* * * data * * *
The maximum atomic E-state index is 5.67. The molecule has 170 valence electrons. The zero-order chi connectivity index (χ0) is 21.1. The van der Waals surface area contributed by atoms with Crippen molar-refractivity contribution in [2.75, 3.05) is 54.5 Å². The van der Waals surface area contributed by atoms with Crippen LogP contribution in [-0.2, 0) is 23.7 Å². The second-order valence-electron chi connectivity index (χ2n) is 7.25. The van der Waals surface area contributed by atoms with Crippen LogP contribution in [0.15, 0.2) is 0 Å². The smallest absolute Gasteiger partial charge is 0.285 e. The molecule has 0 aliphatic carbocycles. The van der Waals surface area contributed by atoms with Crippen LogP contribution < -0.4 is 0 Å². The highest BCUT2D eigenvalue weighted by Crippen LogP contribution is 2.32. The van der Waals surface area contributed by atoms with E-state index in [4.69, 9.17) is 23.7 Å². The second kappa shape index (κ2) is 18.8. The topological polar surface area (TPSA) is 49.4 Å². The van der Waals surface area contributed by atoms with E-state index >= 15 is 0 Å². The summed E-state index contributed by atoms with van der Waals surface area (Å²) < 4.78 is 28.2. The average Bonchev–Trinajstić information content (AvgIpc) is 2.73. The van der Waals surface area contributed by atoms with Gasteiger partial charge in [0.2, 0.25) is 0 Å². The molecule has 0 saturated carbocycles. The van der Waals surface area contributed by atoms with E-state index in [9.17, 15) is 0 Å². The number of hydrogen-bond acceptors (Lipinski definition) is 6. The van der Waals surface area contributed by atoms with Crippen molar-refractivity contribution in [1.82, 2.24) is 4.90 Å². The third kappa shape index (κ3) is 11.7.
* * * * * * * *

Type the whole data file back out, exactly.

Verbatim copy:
The maximum atomic E-state index is 5.67. The molecule has 170 valence electrons. The zero-order chi connectivity index (χ0) is 21.1. The van der Waals surface area contributed by atoms with Crippen molar-refractivity contribution in [2.75, 3.05) is 54.5 Å². The van der Waals surface area contributed by atoms with Crippen LogP contribution in [-0.2, 0) is 23.7 Å². The second-order valence-electron chi connectivity index (χ2n) is 7.25. The van der Waals surface area contributed by atoms with Crippen LogP contribution in [0.15, 0.2) is 0 Å². The smallest absolute Gasteiger partial charge is 0.285 e. The molecule has 0 aliphatic carbocycles. The van der Waals surface area contributed by atoms with Crippen LogP contribution < -0.4 is 0 Å². The highest BCUT2D eigenvalue weighted by Crippen LogP contribution is 2.32. The van der Waals surface area contributed by atoms with E-state index in [4.69, 9.17) is 23.7 Å². The second kappa shape index (κ2) is 18.8. The topological polar surface area (TPSA) is 49.4 Å². The van der Waals surface area contributed by atoms with E-state index >= 15 is 0 Å². The summed E-state index contributed by atoms with van der Waals surface area (Å²) < 4.78 is 28.2. The average Bonchev–Trinajstić information content (AvgIpc) is 2.73. The van der Waals surface area contributed by atoms with Gasteiger partial charge in [0.2, 0.25) is 0 Å². The molecule has 0 saturated carbocycles. The van der Waals surface area contributed by atoms with E-state index in [9.17, 15) is 0 Å². The number of hydrogen-bond acceptors (Lipinski definition) is 6. The van der Waals surface area contributed by atoms with Crippen molar-refractivity contribution in [1.82, 2.24) is 4.90 Å². The third kappa shape index (κ3) is 11.7.